Courts must be prepared for natural disasters and public health emergencies, such as pandemics. SJI supports projects that look to the future of judicial service delivery by identifying and replicating innovations and alternate means of conducting court business because of pandemics and natural disasters such as hurricanes, earthquakes, and wildfires.
How a Court Leadership Evaluates and Institutionalizes the Best Practices Initiated During a Crisis
Out of necessity, the King County, Washington, Superior Court has made many changes to its practices, procedures, and service delivery as a result of the COVID-19 pandemic. Every area of the court, and all judicial officers and court employees, have been affected. Some of the new, innovative practices are likely worthy of continuing in the future (post-pandemic); some may warrant continuing in the future but with refinements; others may not warrant continuing post pandemic but were innovative and served the court and court users well during the crisis; and some may not warrant continuing post-pandemic because they were, or are, not effective. This project will enable court leadership to:
- Develop methodologies and an evaluation framework to systematically choose and evaluate several new, promising practices implemented as a result of the pandemic; and
- Make values-based, data-informed decisions about practices that should be continued (or not continued) post-pandemic
Court Voices Project
LaGratta Consulting, LLC, in collaboration with Rulo Strategies, LLC and the Center for Behavioral Health and Justice at the Wayne State University School of Social Work will assist up to eight pilot criminal courts by collecting and analyzing court user and court staff feedback to assess the value of pandemic-response practices. Through coordination and lesson-mining of these pilot sites, and the creation of web-based practitioner tools, the project will offer guidance to state courts on how court users and staff have experienced new practices, bringing valuable insights into court leaders’ decision-making process.
The eight pilot courts will engage court users and court staff with a variety of feedback mechanisms, including email, text message, on-site tablet surveys, and virtual focus groups. Specific pandemic response practices will include courtroom practices (in-person or virtual) and non-courtroom interactions between court staff and court users.
To scale these lessons to the national field, project staff will produce three national products:
- A webpage that will be updated with lessons from the pilot sites throughout the project;
- A web-based toolkit outlining the pandemic response practices assessed and recommended for replication; and
- A national webinar
Evaluation of Two Statewide Virtual Mediation Services Administered through Local Dispute Resolution Centers and E-Learning Faculty Development Model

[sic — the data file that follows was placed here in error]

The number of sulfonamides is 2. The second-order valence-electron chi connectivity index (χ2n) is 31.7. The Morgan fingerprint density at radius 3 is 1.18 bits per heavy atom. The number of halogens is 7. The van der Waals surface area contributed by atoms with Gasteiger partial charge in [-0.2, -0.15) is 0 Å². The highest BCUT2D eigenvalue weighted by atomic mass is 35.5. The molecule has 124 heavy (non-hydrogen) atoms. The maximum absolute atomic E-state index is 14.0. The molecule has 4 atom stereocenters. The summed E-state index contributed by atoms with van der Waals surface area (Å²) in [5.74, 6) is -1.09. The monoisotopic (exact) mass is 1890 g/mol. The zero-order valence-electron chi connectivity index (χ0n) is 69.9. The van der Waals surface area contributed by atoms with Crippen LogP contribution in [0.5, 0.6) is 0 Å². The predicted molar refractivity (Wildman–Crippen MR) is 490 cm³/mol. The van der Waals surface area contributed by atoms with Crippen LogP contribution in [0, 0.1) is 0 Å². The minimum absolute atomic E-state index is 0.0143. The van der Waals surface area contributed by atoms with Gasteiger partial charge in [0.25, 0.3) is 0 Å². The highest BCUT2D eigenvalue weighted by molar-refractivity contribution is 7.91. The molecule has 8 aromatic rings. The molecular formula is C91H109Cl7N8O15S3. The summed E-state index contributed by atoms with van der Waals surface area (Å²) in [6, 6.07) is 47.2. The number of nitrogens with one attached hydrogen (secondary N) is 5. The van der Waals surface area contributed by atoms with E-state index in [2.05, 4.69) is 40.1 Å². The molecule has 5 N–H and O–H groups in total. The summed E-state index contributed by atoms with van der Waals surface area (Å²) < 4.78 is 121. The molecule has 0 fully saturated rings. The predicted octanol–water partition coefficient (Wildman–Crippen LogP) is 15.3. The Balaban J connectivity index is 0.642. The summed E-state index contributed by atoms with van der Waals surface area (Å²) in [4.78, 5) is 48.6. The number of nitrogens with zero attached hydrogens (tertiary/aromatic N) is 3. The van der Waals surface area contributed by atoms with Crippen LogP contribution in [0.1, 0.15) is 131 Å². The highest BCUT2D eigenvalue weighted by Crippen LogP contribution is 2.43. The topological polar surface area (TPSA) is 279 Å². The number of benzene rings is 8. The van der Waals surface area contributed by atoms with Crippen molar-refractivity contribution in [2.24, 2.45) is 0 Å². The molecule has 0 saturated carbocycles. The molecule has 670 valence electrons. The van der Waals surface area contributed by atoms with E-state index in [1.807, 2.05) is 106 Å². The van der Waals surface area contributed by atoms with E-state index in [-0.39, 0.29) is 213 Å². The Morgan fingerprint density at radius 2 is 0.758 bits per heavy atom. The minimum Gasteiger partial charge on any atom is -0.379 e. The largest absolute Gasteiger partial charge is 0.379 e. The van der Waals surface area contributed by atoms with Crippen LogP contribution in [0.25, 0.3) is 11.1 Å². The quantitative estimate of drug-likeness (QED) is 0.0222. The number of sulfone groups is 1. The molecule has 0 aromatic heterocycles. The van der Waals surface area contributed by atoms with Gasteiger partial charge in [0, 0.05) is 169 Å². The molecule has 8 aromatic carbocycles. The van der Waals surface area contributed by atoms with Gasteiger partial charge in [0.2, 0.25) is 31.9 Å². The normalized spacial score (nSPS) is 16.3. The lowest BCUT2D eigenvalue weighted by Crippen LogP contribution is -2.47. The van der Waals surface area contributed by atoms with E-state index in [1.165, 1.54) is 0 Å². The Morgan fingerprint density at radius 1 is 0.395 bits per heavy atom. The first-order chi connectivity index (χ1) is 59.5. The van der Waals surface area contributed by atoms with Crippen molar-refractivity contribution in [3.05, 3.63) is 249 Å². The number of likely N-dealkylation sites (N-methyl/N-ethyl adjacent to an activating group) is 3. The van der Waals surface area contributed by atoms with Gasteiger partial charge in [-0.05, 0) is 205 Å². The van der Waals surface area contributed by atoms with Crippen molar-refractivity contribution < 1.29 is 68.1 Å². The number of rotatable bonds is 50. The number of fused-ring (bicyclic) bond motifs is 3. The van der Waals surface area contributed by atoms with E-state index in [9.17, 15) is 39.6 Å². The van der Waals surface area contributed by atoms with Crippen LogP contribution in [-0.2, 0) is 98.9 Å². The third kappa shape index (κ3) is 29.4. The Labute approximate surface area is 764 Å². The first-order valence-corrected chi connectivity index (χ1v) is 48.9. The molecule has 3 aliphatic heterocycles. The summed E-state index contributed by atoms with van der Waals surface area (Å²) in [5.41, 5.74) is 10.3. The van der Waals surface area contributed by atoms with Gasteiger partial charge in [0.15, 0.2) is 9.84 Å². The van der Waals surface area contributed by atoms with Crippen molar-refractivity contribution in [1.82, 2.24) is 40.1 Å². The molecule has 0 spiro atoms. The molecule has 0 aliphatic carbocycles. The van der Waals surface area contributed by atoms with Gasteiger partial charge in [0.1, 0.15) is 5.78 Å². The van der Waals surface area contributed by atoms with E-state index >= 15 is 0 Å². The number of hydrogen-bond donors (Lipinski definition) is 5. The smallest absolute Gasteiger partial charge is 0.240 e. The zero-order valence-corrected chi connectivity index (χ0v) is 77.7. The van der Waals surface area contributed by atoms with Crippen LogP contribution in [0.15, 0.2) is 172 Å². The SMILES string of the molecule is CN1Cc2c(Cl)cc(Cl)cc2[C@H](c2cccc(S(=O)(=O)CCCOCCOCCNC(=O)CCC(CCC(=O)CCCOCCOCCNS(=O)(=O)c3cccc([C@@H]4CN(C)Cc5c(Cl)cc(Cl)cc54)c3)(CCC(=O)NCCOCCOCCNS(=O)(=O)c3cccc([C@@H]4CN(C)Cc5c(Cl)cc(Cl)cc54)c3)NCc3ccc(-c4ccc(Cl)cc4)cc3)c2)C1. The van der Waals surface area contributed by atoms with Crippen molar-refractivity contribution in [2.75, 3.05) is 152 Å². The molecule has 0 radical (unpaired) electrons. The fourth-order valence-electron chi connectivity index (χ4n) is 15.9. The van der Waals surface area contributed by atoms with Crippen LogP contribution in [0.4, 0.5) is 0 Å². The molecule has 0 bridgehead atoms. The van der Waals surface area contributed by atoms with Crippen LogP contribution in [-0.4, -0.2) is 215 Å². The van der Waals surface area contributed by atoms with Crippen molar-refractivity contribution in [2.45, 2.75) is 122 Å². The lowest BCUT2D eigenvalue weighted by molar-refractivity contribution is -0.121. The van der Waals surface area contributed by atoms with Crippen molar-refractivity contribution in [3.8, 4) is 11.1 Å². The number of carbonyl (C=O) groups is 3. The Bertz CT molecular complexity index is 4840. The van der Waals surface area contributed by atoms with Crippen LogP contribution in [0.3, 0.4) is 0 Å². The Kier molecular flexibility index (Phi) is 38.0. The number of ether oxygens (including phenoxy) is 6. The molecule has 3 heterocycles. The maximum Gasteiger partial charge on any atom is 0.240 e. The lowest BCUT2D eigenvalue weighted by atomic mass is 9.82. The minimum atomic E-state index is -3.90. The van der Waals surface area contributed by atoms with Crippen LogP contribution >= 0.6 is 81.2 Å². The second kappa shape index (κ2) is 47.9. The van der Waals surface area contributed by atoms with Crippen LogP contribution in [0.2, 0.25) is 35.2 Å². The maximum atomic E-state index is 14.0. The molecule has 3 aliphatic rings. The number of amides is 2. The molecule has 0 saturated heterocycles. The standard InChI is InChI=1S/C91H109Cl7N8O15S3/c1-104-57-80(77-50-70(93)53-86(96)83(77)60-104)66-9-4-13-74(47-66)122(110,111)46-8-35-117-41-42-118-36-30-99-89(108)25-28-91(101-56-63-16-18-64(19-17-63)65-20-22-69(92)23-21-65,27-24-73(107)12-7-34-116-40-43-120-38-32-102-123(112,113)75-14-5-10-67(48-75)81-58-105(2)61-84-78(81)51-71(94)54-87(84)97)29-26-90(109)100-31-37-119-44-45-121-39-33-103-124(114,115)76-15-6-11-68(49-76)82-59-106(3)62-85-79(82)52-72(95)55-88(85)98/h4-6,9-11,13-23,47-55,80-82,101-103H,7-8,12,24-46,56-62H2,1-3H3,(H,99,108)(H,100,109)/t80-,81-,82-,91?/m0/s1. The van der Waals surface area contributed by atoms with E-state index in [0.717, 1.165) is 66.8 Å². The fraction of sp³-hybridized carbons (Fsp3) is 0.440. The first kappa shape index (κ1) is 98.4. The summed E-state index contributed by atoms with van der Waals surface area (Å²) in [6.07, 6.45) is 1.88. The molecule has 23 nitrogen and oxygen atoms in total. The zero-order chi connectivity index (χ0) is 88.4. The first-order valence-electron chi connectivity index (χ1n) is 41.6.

The Michigan Supreme Court and State Court Administrative Office (SCAO) will evaluate two statewide virtual mediation services administered through local dispute resolution centers; and develop, pilot, and institutionalize an e-Learning Faculty Development Model.
The SCAO/Office of Dispute Resolution (ODR) provides two statewide virtual mediation programs, which are administered through Local Dispute Resolution Centers. The services include: 1) the MI-Resolve online platform; and 2) online Zoom mediation. Both programs manage court referrals of small claims, landlord/tenant (including eviction), and general civil cases, and are administered through a statewide network of 17 Community Dispute Resolution Program (CDRP) centers. The evaluation will empirically demonstrate the effectiveness and national replicability of these two mediation programs.
The project will also enable the Michigan Judicial Institute (MJI) to identify court personnel to serve as volunteer faculty for peer judicial education sessions delivered through virtual platforms. The “train-the-trainer” curriculum will be structured as a virtual workshop, and introduce the core components of active learning using interactive lectures. This will include model learner engagement activities, and teaching workshop participants on how to use virtual conference platform tools to create their own virtual sessions.
Justice Court Access Program
Justice Courts are the “People’s Courts” of Mississippi, handling small claims civil and misdemeanor criminal cases. The goals of the Justice Court Access Program (JCAP) are to establish best practices for Justice Court procedures in emergency situations like a pandemic, provide self-help resources for self-represented litigants in Justice Court, and create a virtual navigator program to assist Justice Court litigants throughout the state. The Mississippi Center for Justice will:
- Assess how Justice Courts transitioned to virtual court through surveys of all 82 Justice Courts in Mississippi;
- Compile the survey results and recommend uniform policies and procedures, along with standardized forms for self-represented litigants;
- Create resources for the court and self-represented litigants, including a training video for judges and court staff and self-help videos for self-represented litigants;
- Develop an online virtual court navigator; and
- Provide court and public awareness for the new resources
Judicial Service Delivery in a Post-pandemic World